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Timothy Rice Estate & Elder Law Firm

Estate Planning with an Alzheimer’s or Dementia Diagnosis

In the early stages of Alzheimer’s disease and related dementias, a person likely retains the ability to think clearly and make legal decisions on their own behalf. Unfortunately, we know that those capabilities diminish over time with these diseases. This is why it is important that those newly diagnosed with Alzheimer’s or other dementias create or update their estate planning documents right away.

Besides ensuring that the individual’s financial, health care and end-of-life wishes are carried out, estate planning can help the person and his or her family with current issues and prepare for what’s to come.

The National Institute on Aging, a division of the National Institutes of Health and the U.S. Department of Health & Human Services, recommends working with a qualified elder law attorney for estate planning after a cognitive disease diagnosis. Elder law attorneys, like those at Timothy Rice Estate & Elder Law Firm, help older adults and their families understand the laws that impact estate planning, their financial options and plan for the future.

Here are the four essential documents for a person diagnosed with Alzheimer’s or dementia:

  • Power of Attorney.  A power of attorney allows the appointment of another person to make decisions should the individual become incapacitated. Without this document, families may be unable to pay the person’s bills or manage their household without going to court and getting a guardianship, which can be a time-consuming and expensive process.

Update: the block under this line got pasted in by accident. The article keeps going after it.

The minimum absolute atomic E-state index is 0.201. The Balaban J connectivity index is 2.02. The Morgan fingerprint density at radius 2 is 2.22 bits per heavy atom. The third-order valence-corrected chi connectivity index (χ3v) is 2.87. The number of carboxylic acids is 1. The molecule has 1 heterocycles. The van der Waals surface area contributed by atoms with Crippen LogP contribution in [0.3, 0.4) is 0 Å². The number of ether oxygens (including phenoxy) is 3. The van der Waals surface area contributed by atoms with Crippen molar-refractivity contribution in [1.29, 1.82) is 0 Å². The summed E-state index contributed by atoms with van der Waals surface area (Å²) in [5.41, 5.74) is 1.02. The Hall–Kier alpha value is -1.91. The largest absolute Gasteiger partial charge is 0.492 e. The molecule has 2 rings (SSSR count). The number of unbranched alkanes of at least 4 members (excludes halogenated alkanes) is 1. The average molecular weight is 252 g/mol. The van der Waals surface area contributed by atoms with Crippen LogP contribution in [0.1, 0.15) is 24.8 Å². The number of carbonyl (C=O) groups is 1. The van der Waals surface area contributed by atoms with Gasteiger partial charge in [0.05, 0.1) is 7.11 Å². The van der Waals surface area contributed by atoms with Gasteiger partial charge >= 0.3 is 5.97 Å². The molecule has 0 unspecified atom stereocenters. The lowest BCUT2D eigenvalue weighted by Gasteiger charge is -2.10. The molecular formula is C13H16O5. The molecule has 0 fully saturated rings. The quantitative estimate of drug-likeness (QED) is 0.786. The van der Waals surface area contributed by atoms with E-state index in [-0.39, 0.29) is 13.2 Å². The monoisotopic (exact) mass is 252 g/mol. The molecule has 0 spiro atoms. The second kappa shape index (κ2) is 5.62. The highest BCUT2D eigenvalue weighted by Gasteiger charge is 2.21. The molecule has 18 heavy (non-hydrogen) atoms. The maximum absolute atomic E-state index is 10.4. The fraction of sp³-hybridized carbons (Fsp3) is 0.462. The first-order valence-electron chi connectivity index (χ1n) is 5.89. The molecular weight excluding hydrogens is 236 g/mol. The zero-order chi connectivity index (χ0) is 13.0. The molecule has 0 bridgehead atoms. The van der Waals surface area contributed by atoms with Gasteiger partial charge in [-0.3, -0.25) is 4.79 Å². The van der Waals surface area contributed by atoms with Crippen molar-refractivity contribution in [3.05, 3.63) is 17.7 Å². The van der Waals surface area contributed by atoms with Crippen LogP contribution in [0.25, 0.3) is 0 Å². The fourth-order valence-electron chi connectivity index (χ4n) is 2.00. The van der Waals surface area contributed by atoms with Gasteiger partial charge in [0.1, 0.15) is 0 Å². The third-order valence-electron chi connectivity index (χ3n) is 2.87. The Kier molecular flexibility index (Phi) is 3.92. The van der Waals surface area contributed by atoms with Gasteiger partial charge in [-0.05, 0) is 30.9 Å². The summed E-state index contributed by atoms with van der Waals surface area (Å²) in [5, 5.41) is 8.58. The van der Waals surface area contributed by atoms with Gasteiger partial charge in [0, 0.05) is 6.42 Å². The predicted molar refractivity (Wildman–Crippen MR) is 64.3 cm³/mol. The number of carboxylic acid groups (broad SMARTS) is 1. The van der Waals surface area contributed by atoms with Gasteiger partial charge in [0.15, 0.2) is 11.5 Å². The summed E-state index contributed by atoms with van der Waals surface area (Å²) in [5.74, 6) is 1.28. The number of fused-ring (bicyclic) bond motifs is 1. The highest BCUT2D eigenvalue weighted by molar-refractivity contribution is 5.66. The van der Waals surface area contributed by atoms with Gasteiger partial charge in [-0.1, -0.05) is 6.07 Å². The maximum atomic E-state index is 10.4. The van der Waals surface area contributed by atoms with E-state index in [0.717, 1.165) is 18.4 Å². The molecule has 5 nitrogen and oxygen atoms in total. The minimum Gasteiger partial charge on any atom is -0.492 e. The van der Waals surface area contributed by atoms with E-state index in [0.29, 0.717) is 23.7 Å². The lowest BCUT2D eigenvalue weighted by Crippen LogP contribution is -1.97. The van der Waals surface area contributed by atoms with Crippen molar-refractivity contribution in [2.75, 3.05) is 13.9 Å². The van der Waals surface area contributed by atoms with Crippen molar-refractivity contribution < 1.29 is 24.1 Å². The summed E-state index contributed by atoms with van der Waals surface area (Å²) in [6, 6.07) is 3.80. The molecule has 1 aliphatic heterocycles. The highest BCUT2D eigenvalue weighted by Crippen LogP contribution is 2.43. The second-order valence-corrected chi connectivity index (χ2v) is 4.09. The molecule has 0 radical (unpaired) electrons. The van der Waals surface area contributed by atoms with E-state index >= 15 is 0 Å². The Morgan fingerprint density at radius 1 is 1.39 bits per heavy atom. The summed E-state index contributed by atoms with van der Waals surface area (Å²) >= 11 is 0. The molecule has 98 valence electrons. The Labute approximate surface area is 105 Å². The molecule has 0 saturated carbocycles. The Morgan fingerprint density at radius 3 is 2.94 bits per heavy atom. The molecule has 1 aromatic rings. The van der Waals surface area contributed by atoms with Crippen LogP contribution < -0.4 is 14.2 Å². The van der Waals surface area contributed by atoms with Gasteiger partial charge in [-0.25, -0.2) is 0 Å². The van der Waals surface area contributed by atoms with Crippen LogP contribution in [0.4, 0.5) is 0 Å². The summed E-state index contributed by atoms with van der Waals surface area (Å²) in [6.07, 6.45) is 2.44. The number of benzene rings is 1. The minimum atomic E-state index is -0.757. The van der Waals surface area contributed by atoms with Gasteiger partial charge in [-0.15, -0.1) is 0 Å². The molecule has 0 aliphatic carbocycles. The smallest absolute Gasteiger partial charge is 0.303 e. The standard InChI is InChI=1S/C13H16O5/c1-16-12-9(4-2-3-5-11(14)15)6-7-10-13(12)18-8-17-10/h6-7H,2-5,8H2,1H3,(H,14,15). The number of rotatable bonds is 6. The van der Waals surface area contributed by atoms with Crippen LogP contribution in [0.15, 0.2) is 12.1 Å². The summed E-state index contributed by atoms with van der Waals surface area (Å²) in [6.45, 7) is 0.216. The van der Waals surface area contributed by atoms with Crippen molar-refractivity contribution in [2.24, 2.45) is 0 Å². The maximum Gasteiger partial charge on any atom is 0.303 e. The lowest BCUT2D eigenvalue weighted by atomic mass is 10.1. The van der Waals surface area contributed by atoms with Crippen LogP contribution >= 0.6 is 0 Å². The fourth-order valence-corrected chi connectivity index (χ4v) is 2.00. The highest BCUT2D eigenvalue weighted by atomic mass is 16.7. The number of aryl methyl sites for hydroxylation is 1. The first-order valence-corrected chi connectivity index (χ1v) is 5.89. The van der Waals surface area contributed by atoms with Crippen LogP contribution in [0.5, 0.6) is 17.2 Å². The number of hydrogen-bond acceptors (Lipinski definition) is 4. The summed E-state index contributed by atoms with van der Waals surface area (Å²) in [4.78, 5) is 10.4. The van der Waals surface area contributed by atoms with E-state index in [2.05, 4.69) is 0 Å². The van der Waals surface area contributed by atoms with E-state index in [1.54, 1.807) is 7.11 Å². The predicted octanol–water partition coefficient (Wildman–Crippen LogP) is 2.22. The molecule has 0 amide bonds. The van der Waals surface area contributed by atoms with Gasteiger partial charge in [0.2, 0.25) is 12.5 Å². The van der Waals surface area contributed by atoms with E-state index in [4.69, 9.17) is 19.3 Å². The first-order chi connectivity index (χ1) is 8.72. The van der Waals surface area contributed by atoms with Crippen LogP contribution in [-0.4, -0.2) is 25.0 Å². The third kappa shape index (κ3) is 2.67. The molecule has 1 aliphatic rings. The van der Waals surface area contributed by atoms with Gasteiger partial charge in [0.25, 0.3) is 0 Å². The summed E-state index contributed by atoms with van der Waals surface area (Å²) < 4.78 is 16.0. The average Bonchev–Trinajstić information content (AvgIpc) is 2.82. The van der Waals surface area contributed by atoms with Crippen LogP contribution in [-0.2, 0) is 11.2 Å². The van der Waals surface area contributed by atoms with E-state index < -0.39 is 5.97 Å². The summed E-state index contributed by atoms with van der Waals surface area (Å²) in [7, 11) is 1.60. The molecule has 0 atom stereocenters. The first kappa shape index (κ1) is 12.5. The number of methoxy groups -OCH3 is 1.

• Health Care Proxy. A health care proxy, like a power of attorney, allows the appointment of another to act as the individual’s representative for medical decisions. It ensures that the individual’s medical treatment instructions are carried out. In general, a health care proxy takes effect only when the individual requires medical treatment, and a physician determines he or she is unable to communicate their own wishes concerning treatment.
  • Advance Medical Directive or Living Will. Medical directives and living wills explain what type of care the individual would like if he or she is unable to direct their own care. A medical directive can include a health care proxy, or it can be a separate document. It may contain directions to refuse or remove life support in the event the individual is in a coma or a vegetative state, or it may provide instructions to use all efforts to keep the individual alive, no matter the circumstances.
  • Will and Other Estate Planning Documents. An estate plan directs who will receive a deceased person’s property. Once an individual is deemed incapacitated, he or she will no longer be able to create an estate plan because the person must have “testamentary capacity” — meaning the individual must understand the implications of these legal documents before signing them. A plan usually consists of a Will, and often a trust as well. A Will is a legally binding statement on who should receive the person’s property, while a trust is a mechanism for passing on property outside of probate.

It may be difficult, but discussions with loved ones should begin immediately after an Alzheimer’s or related dementia diagnosis. If an estate plan is already in place, a diagnosis is a good time to review it to ensure it still accurately reflects the person’s wishes and accounts for the new medical, legal and financial challenges that come with these diseases.

alzheimers, dementia, Estate Planning, power of attorney, Wills

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